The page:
Background: Gender differences in access to high quality care for chronic illnesses have been suggested yet little work in this potentially vital area of health care inequality has been undertaken in Africa. We explored the influence of patient gender on the care of people with diabetes within a multi-method, national study of diabetes management in primary care in Tunisia.
Methods: Methodologies used were quantitative (nationwide randomized study of 2160 medical records) and qualitative (participant observation, focus groups and interviews of patients and health care professionals).
Results: Differences in patient characteristics, treatments prescribed, process and outcome data and access to care variables were demonstrated. The most striking disparity found was the high female to male ratio of patients attending for diabetes care (61.1%). A number of possible explanations for this emerged: Men were thought to under-attend for practical, financial and behavioural reasons whereas women were thought to have increased morbidity and potentially over-attend for social and psychological reasons.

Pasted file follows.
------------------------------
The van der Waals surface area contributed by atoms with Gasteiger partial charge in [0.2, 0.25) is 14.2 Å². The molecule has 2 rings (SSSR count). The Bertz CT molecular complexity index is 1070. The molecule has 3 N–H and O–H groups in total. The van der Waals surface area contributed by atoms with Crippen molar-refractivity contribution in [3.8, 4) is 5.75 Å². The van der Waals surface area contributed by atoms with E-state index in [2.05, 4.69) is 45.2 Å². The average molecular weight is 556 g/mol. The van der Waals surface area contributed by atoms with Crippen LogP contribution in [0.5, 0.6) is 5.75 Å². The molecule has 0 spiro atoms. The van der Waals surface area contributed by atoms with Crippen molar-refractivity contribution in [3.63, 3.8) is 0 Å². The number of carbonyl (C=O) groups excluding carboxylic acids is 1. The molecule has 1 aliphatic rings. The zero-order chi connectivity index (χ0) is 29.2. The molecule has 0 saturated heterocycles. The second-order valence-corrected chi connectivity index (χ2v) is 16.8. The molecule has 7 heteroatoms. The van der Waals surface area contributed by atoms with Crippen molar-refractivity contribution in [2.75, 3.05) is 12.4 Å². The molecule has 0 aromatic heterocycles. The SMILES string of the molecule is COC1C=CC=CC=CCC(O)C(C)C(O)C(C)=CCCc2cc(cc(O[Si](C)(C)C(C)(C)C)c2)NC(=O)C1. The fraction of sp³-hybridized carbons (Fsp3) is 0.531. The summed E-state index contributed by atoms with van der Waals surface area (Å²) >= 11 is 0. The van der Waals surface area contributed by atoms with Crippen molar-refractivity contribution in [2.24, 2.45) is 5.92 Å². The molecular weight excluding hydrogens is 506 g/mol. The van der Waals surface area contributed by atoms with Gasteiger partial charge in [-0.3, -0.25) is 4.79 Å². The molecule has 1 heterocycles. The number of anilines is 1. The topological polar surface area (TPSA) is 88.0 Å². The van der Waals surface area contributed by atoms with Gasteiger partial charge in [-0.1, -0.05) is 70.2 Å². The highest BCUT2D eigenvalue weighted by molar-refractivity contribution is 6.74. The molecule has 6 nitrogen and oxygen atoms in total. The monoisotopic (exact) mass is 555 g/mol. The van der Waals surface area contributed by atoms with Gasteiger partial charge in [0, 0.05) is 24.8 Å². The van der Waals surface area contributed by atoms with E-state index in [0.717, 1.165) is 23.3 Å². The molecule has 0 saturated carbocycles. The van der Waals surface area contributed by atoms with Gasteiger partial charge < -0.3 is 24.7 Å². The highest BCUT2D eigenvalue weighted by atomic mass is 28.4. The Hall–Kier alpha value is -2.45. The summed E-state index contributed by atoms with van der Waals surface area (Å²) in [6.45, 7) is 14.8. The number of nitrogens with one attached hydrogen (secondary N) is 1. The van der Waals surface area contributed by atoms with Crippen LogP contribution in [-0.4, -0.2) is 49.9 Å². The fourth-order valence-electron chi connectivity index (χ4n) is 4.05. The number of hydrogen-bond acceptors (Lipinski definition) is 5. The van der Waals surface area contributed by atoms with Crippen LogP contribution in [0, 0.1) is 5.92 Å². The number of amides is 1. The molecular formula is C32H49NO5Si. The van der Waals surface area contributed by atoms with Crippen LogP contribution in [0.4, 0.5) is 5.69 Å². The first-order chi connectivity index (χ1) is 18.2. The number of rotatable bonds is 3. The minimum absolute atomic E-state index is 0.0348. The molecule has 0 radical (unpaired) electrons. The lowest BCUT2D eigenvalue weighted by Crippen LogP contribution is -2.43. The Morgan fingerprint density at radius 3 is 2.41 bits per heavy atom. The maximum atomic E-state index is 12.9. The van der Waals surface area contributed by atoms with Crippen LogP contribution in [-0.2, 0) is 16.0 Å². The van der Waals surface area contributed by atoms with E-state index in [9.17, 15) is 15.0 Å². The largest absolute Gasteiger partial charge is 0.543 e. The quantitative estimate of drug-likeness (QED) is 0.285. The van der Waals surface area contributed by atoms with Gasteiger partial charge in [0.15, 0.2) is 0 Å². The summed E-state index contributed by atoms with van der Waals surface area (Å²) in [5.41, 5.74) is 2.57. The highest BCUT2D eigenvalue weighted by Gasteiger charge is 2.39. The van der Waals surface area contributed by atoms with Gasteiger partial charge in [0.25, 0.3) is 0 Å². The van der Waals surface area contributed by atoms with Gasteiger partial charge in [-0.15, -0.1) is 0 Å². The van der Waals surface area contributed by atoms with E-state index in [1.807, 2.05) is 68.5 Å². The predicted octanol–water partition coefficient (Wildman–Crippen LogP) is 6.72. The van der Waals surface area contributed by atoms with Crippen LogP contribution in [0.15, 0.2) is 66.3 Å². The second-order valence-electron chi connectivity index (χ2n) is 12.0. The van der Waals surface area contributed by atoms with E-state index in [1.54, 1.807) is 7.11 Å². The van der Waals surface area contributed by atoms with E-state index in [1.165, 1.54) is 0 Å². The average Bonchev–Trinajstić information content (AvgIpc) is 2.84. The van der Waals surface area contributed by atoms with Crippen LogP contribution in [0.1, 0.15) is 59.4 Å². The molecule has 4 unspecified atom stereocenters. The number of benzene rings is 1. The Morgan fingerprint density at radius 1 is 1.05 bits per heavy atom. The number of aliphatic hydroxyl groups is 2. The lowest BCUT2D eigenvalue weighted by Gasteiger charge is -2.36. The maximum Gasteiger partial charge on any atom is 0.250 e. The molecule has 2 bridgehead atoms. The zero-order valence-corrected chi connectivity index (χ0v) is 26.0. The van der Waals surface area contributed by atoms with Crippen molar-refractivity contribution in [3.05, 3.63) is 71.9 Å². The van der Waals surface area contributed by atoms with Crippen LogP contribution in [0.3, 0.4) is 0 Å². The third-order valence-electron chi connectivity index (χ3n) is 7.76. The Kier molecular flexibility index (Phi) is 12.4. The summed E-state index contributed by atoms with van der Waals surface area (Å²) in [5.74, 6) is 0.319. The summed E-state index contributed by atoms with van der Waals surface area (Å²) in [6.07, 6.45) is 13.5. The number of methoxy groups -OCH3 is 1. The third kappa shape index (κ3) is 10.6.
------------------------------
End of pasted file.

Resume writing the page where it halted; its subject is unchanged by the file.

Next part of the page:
Conclusion: We have demonstrated a number of disparities in the care of men and women with diabetes in Tunisian primary care. In particular, a dual but related problem emerges from the data: more women than men attend for diabetes care and yet women do not get the same level of risk factor control as men. A number of local explanations for these disparities have emerged, which inform our analysis of the impact of gendered beliefs on diabetes care. Strategies to address these disparities will require a careful consideration of local beliefs and practices.
Keywords: Diabetes care; Tunisia; gender; quality of care.